d. Calculate the Mach number of gas stream at exit to jet hole(s):
Mad =((-1+(1+4 A B)0.5))/2 A)0.5
e. Calculate downstream temperature:
Td =Tu (1+A Mau 2) / (1+A Mad 2)
13. Note the value of d50 that has been preselected for the next stage. Proceed to calculate D, N, and t for the next stage.
14. Calculate D.
D=12.74 d50 ((C50 ρp Rejt Tu)/(ψ50 P))0.5
Readjust D to equal the diameter of the nearest commercially drill size.
15. Set t=D, or t=0.05 inch, whichever is the greater.
16. Calculate trial number of holes for the stage in question:
N=(0.899×108 d50 2 C50 ρp WTu.sup..232)/(D3 ψ50 Pu)
Round off N to the nearest integer.
17. Calculate Reynolds number as in step 8.
18. Calculate orifice coefficient, pressure drop, downstream pressure, and downstream temperature as in steps 9, 10, 11 and 12.
19. Recalculate N on the basis of downstream conditions:
N+(0.899×108 d50 2 C50 ρp WTd.sup..232)/(D3 ψ50 Pd)
Round off N to the nearest integer.
20. Recalculate Rej on the basis of downstream conditions:
21. Repeat steps 18, 19 and 20, until two successive values of N are equal.
22. Calculate velocity of gas at exit to jet holes:
V=(11692WTd)/(ρD2 Pd N)
23. Calculate maximum velocity of gas through jet holes so that particles will not bounce, that is, so that the bounce parameter, β, will not be exceeded:
Vmax =((12β)/(ρp d98(j-1))).sup..5
24. Calculate d98.
d98 =d50 ((C50 ψ98)/(C98 ψ50)).sup..5
25. If V is equal to or less than Vmax, go to step 13. If V is greater than Vmax and D is greater than Dmin, set D equal to the next smaller commercially available drill size and go to step 15. If V is greater than Vmax and D equals Dmin, go to step 27.
26. Note the preselected value of d50 for the next stage. Set t at an initial value of 0.04 inch. Proceed to calculate N and t for the next stage.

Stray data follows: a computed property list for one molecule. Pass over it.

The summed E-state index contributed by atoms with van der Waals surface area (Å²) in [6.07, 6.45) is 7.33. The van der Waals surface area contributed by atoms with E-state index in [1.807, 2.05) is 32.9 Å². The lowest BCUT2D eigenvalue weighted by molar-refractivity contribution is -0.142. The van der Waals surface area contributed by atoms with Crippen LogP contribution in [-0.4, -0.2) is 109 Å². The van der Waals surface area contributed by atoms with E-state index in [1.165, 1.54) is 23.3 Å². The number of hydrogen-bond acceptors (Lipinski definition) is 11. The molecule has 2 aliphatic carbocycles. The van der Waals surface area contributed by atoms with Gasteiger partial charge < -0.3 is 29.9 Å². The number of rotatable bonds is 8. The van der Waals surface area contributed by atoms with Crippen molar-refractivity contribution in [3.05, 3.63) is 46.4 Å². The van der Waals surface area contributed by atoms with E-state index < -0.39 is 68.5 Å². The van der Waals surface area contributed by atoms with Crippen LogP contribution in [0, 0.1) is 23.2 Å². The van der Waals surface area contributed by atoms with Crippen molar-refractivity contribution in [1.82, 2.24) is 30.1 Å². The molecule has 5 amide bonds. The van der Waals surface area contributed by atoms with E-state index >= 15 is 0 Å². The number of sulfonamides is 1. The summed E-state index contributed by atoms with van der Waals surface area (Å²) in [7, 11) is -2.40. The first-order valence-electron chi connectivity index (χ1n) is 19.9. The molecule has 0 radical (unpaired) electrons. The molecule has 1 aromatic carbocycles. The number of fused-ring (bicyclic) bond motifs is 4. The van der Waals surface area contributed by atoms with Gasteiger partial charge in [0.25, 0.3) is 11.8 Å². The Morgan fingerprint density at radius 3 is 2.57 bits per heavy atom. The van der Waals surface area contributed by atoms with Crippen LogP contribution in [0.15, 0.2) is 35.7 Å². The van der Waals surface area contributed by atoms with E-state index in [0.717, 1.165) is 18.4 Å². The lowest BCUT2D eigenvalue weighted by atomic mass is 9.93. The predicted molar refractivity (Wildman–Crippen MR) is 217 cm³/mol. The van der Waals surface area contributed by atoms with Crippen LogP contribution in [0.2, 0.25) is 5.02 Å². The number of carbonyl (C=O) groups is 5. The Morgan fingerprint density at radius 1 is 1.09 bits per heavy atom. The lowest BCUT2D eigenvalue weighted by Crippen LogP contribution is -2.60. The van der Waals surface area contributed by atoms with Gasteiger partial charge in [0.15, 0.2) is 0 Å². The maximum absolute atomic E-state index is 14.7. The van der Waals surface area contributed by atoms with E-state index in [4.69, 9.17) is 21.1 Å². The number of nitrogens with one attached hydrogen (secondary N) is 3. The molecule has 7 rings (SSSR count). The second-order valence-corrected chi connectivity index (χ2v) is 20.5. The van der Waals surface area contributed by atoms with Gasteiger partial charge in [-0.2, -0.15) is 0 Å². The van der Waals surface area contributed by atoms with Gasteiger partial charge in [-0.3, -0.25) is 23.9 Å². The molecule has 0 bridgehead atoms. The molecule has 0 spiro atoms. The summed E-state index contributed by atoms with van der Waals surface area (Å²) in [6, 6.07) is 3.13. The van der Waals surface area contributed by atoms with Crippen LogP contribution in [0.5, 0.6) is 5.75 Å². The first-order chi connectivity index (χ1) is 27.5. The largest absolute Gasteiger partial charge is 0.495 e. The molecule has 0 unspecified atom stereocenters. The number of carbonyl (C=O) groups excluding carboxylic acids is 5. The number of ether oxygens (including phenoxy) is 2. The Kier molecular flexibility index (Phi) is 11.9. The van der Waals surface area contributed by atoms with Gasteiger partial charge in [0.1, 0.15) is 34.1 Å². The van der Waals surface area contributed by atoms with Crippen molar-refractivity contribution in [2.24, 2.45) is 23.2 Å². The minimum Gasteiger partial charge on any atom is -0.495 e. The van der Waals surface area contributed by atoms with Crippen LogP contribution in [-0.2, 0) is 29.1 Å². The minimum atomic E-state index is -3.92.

27. Add 0.01 inch to the current value of t.
28. Calculate trial number of holes for the stage in question, as in step 16.
29. Calculate Reynolds number as in step 8.
30. Calculate orifice coefficient, pressure drop, downstream pressure, and downstream temperature as in steps 9, 10, 11 and 12.
31. Recalculate N on the basis of downstream conditions as in step 19.
32. Recalculate Reynolds number on the basis of downstream conditions as in step 20.
33. Repeat steps 30, 31 and 32, until two successive values of N are equal.
34. Calculate velocity of gas at exit to jet holes as in step 22.
35. Calculate maximum velocity of gas from jet holes so as not exceed bounce parameter, as in step 23.
36. Calculate d98 as in step 24.
37. If V is greater than Vmax go to step 27. If V is equal to or less than Vmax and the stage in question is not the last stage, go to step 26. If V is equal to or less than Vmax and the stage in question is the last stage, go to step 38.
38. Measure the total pressure drop as a function of flow rate for the vacuum pumping system that will be used with the impactor:
a. Connect equipment for test with flexible hoses in the following order from upstream to downstream. (1) dry gas meter, (2) throttling valve (3) vacuum pumping system. Connect a manometer with one tap between the throttling valve and the vacuum pumping system and the other tap exposed to the ambient air.
b. Closing the throttling valve, turn on the vacuum pumping system, and record the pressure drop at zero flow rate. Open throttling valve slightly and record pressure drop and flow rate. Repeat with about a dozen valve settings from maximum pressure drop to about 600 Torr.
c. Using the above data, evaluate the constants K6 and K1 in the equation: